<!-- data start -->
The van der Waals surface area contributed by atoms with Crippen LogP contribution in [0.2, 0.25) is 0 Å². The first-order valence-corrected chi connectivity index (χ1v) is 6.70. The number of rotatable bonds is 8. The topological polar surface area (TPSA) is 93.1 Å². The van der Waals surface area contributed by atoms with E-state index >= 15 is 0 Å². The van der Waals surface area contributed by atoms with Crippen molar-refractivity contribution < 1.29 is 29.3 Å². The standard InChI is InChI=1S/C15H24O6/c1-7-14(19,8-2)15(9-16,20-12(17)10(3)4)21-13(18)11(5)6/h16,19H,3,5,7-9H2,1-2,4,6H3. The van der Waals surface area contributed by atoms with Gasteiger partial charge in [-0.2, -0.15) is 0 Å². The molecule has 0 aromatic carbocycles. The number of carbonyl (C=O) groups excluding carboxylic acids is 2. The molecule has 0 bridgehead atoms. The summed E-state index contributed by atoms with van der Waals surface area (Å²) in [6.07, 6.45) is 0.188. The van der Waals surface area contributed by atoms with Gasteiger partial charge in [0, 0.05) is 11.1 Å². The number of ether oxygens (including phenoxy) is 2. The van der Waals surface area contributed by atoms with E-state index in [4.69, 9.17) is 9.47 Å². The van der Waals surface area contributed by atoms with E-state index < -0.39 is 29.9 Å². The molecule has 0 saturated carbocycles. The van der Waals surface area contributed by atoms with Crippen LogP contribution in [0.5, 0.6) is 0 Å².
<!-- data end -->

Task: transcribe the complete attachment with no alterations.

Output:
The van der Waals surface area contributed by atoms with Crippen LogP contribution in [0.2, 0.25) is 0 Å². The first-order valence-corrected chi connectivity index (χ1v) is 6.70. The number of rotatable bonds is 8. The topological polar surface area (TPSA) is 93.1 Å². The van der Waals surface area contributed by atoms with E-state index >= 15 is 0 Å². The van der Waals surface area contributed by atoms with Crippen molar-refractivity contribution < 1.29 is 29.3 Å². The standard InChI is InChI=1S/C15H24O6/c1-7-14(19,8-2)15(9-16,20-12(17)10(3)4)21-13(18)11(5)6/h16,19H,3,5,7-9H2,1-2,4,6H3. The van der Waals surface area contributed by atoms with Gasteiger partial charge in [-0.2, -0.15) is 0 Å². The molecule has 0 aromatic carbocycles. The number of carbonyl (C=O) groups excluding carboxylic acids is 2. The molecule has 0 bridgehead atoms. The summed E-state index contributed by atoms with van der Waals surface area (Å²) in [6.07, 6.45) is 0.188. The van der Waals surface area contributed by atoms with Gasteiger partial charge in [0, 0.05) is 11.1 Å². The number of ether oxygens (including phenoxy) is 2. The van der Waals surface area contributed by atoms with E-state index in [4.69, 9.17) is 9.47 Å². The van der Waals surface area contributed by atoms with E-state index < -0.39 is 29.9 Å². The molecule has 0 saturated carbocycles. The van der Waals surface area contributed by atoms with Crippen LogP contribution in [0.5, 0.6) is 0 Å².